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Review: Andrew Taylor's 'Bleeding Heart Square' a tale of mystery

Aristocratic Lydia Langstone is not a practical woman. When she decides to leave her brutal husband, she packs a book but forgets a toothbrush.
So her family’s assumption that Lydia is too delicate to survive outside her cocoon of privilege is understandable. Nor has Lydia chosen the best time to escape. It is 1934, and London is full of the building tensions that presage World War II. Fascists and Communists clash in the streets and lecture halls of the city.
In Andrew Taylor’s Bleeding Heart Square, London is foggy, filthy, menacing, yet Lydia sets out to find her ne’er-do-well father in the ominously named square of the book’s title.
The boardinghouse where her father lives is, or was, owned by Miss Philippa Penhow. But Miss Penhow vanished a few years before, and now the sinister Major Serridge is the apparent owner. While no one can prove that there was any wrongdoing — Miss Penhow is said to have left a letter explaining that she has decided go to America — the taint of scandal remains.
Lydia begins to investigate Miss Penhow’s disappearance, at first, perhaps, as a way of distracting herself from her husband’s harassment and the prospect of poverty. She joins forces with Rory Wentwood, a fellow boarder who also wants to find Miss Penhow, his fiancee’s nearest relative.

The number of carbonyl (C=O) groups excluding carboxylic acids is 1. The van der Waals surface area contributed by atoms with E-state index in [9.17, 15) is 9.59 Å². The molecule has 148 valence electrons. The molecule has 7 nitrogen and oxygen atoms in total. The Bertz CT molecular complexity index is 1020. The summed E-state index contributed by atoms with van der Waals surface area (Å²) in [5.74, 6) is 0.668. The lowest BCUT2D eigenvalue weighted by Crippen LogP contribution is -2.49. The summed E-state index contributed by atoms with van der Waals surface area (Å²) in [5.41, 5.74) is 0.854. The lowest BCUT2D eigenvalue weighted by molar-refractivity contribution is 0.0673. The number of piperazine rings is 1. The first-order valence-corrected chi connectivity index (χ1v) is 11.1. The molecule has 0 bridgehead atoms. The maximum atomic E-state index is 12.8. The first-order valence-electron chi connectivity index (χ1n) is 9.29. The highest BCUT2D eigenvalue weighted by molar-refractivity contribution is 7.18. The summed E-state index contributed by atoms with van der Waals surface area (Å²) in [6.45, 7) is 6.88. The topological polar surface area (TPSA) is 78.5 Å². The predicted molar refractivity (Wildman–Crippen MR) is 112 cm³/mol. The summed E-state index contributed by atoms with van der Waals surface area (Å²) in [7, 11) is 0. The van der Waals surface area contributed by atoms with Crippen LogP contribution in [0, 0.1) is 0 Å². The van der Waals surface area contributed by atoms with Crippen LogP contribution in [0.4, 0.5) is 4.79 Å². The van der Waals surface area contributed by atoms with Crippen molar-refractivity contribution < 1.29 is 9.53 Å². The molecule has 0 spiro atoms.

As their search continues, Rory and Lydia are inadvertently involved in the city’s political warfare. While they struggle to stay out of the way of the various factions, they learn more than they wanted about themselves and those around them.
Though the mystery of Miss Penhow’s disappearance is at the heart of the novel, its themes and Taylor’s broader canvas take it out of the realm of genre fiction. He takes an unsparing look at the generation involved in both World Wars. As Lydia tells Rory, “They didn’t want to see anything too unpleasant so they didn’t.â€â€©Holly Fults can be reached at hfults@sptimes.com or (727) 892-2944.

Bleeding Heart Square
By Andrew Taylor
Hyperion, 432 pages, $25.99

Review: Andrew Taylor's 'Bleeding Heart Square' a tale of mystery 05/22/09 [Last modified: Friday, May 22, 2009 9:14am]

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